How does your family feel about all this?
They’re obviously worried, but they leave it to me. I’ve told them how important it is for me to do this firsthand.
Would you have gone alone had you not been invited by the Norwegian TV crew or another press agency?
Deep down I felt that one way or another they were going to invite me. However, I really only go if I can see that it makes sense because there will be an outlet for the material. That’s very important to me because I don’t want to gamble. I am curious and open enough to bring what is actually there. Not glazed over, colored, and distorted. It’s important to me that it’s authentic. I am very happy that these stories have reached millions of people.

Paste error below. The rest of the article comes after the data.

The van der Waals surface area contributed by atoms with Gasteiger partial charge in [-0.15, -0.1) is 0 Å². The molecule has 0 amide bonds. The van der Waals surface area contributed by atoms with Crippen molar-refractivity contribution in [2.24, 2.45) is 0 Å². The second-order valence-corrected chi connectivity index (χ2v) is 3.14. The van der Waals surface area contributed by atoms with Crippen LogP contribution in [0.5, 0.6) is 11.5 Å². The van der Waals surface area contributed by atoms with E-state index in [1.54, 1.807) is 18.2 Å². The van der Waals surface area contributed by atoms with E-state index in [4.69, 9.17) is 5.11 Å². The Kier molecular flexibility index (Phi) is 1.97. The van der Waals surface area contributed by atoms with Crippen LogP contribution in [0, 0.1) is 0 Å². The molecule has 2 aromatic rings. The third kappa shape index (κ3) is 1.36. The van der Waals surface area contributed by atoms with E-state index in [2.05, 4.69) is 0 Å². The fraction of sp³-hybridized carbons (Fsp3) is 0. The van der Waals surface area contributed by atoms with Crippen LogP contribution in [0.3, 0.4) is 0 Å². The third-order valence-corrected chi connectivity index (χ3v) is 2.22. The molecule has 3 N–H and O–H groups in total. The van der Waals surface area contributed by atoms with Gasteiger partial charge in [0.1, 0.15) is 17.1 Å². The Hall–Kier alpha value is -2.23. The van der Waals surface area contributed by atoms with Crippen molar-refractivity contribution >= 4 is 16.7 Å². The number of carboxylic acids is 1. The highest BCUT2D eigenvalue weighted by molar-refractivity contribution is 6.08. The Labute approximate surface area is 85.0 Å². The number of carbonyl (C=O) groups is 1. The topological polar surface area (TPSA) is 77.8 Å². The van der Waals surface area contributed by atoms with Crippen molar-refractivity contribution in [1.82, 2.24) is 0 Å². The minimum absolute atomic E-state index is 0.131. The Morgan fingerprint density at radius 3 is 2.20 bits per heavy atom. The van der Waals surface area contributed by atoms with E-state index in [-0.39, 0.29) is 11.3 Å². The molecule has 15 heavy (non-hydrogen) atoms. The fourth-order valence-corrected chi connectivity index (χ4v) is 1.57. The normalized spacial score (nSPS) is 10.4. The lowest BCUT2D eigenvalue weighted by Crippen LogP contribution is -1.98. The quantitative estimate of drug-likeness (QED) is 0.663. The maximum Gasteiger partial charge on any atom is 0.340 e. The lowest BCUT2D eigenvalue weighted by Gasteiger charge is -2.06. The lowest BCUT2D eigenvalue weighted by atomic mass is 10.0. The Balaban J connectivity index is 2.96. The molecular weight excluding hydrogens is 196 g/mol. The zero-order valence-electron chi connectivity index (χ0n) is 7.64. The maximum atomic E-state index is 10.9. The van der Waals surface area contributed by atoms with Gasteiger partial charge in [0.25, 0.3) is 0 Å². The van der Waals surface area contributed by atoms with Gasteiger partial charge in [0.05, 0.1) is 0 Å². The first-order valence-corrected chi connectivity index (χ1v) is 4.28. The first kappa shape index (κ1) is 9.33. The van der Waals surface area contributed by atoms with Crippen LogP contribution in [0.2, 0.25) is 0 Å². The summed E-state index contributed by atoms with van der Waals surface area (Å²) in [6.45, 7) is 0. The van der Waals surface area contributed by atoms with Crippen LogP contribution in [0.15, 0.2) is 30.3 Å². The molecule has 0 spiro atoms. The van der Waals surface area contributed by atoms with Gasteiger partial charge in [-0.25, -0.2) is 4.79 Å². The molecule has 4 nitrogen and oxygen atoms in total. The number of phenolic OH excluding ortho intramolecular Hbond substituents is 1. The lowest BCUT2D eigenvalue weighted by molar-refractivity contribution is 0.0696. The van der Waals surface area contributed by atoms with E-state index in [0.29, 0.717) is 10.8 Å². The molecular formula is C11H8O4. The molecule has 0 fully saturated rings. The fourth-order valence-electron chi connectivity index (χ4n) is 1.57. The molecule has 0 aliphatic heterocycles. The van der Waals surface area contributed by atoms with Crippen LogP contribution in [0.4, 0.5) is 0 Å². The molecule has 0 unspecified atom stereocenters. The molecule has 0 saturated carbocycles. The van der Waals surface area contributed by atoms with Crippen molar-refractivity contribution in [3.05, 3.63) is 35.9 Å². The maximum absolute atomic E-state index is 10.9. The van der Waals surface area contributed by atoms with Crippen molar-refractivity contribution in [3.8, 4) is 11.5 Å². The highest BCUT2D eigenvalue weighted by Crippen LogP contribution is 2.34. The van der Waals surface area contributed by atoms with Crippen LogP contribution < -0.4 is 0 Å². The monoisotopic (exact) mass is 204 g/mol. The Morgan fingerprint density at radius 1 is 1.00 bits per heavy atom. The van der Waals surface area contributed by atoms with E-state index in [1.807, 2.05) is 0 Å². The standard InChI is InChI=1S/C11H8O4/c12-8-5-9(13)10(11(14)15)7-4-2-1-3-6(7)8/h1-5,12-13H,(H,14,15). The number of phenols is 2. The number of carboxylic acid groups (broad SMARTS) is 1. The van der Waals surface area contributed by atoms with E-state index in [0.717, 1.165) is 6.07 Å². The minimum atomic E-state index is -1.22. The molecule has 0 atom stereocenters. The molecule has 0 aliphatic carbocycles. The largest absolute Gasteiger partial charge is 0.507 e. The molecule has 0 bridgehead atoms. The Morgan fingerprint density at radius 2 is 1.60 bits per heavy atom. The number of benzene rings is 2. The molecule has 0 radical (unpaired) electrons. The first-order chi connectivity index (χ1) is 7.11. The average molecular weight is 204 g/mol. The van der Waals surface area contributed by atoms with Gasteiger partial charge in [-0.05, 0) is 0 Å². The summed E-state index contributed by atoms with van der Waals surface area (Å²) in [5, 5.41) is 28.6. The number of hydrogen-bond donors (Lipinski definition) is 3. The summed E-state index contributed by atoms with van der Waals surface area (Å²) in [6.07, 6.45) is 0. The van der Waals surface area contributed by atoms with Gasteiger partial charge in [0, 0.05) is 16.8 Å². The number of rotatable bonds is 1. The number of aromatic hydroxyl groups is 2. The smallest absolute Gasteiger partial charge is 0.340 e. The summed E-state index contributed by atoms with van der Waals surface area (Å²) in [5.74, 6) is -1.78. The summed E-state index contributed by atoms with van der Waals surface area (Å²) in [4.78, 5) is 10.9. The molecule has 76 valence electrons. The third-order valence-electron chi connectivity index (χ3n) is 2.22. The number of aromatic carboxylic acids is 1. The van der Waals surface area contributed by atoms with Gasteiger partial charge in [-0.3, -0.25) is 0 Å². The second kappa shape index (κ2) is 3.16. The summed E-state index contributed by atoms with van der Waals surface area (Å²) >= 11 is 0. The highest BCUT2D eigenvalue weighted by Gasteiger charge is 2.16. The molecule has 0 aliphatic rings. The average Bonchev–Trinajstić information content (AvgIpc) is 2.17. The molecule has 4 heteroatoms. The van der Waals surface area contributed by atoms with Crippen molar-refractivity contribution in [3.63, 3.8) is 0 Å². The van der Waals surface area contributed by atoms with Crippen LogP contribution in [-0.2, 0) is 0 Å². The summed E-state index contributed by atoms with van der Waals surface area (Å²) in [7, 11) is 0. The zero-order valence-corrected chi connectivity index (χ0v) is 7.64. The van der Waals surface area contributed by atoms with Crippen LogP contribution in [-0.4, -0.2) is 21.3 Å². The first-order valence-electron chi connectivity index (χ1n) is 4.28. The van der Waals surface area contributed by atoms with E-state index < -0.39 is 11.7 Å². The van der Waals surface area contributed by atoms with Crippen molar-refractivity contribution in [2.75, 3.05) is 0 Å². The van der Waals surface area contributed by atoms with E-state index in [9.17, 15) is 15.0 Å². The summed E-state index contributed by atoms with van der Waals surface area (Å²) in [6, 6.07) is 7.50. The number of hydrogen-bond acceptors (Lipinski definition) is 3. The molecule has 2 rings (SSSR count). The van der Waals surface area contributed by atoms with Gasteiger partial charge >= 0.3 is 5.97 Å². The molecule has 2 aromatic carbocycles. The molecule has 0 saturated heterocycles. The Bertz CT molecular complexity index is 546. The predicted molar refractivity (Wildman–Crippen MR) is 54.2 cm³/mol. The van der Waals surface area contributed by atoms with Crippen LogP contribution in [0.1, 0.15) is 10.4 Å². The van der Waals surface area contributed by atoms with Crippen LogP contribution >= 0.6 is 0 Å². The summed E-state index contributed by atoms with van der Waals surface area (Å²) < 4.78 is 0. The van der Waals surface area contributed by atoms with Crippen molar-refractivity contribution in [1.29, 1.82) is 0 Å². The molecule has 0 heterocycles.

How different was the situation out there from what you expected?
I had never been to war before. I was freaking out because I thought we would be lying in trenches like WWII photographers, but luckily that wasn’t the case. Of course, there’s some of that too, but you see very little of it on an average day in most of Ukraine. In Odesa, almost every ordinary activity was still going on when I went there in March. You could go to the beauty salon, have a coffee, go shopping, or even lie on the beach. You could ‘only’ hear about the Russians sending in a drone every other day or blowing up a petrol station, but you mostly heard that on the news. The situation in the border town of Mykolayiv and near the front line was of course more disturbing. There the locals pointed to the craters and said look, this was the university. There burnt-out tanks, crushed civilian cars, cows blown up by landmines, and the remains of ruined churches were common sight. But the country’s everyday life goes on.
What was it like to work in such conditions?